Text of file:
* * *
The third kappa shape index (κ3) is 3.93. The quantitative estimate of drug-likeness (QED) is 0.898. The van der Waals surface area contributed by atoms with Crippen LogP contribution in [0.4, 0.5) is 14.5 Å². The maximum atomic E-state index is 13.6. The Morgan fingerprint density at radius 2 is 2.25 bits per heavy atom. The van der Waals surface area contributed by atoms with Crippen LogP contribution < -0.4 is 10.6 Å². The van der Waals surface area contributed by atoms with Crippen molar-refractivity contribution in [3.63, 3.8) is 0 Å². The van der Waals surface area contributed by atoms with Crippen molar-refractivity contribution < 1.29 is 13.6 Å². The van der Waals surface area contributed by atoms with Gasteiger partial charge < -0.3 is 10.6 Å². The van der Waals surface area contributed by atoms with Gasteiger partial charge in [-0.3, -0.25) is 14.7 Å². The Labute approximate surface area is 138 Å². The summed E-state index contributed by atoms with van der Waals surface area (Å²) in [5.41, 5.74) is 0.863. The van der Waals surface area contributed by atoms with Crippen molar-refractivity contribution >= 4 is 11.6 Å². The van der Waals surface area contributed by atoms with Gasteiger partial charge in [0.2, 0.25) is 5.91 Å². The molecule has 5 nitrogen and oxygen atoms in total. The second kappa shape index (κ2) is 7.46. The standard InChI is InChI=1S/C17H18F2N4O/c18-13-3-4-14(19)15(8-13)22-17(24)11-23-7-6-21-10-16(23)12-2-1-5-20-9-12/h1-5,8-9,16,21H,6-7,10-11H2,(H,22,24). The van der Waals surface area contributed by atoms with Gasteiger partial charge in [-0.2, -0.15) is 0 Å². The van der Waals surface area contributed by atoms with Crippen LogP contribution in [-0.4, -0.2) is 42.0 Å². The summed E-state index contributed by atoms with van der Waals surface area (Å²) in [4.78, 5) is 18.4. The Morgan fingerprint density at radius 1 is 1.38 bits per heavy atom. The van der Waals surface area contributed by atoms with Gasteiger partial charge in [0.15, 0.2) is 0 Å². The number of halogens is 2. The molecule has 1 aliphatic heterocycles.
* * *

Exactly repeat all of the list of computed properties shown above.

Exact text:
The third kappa shape index (κ3) is 3.93. The quantitative estimate of drug-likeness (QED) is 0.898. The van der Waals surface area contributed by atoms with Crippen LogP contribution in [0.4, 0.5) is 14.5 Å². The maximum atomic E-state index is 13.6. The Morgan fingerprint density at radius 2 is 2.25 bits per heavy atom. The van der Waals surface area contributed by atoms with Crippen LogP contribution < -0.4 is 10.6 Å². The van der Waals surface area contributed by atoms with Crippen molar-refractivity contribution in [3.63, 3.8) is 0 Å². The van der Waals surface area contributed by atoms with Crippen molar-refractivity contribution < 1.29 is 13.6 Å². The van der Waals surface area contributed by atoms with Gasteiger partial charge < -0.3 is 10.6 Å². The van der Waals surface area contributed by atoms with Gasteiger partial charge in [-0.3, -0.25) is 14.7 Å². The Labute approximate surface area is 138 Å². The summed E-state index contributed by atoms with van der Waals surface area (Å²) in [5.41, 5.74) is 0.863. The van der Waals surface area contributed by atoms with Crippen molar-refractivity contribution >= 4 is 11.6 Å². The van der Waals surface area contributed by atoms with Gasteiger partial charge in [0.2, 0.25) is 5.91 Å². The molecule has 5 nitrogen and oxygen atoms in total. The second kappa shape index (κ2) is 7.46. The standard InChI is InChI=1S/C17H18F2N4O/c18-13-3-4-14(19)15(8-13)22-17(24)11-23-7-6-21-10-16(23)12-2-1-5-20-9-12/h1-5,8-9,16,21H,6-7,10-11H2,(H,22,24). The van der Waals surface area contributed by atoms with Gasteiger partial charge in [-0.2, -0.15) is 0 Å². The van der Waals surface area contributed by atoms with Crippen LogP contribution in [-0.4, -0.2) is 42.0 Å². The summed E-state index contributed by atoms with van der Waals surface area (Å²) in [4.78, 5) is 18.4. The Morgan fingerprint density at radius 1 is 1.38 bits per heavy atom. The van der Waals surface area contributed by atoms with Gasteiger partial charge in [0.15, 0.2) is 0 Å². The number of halogens is 2. The molecule has 1 aliphatic heterocycles.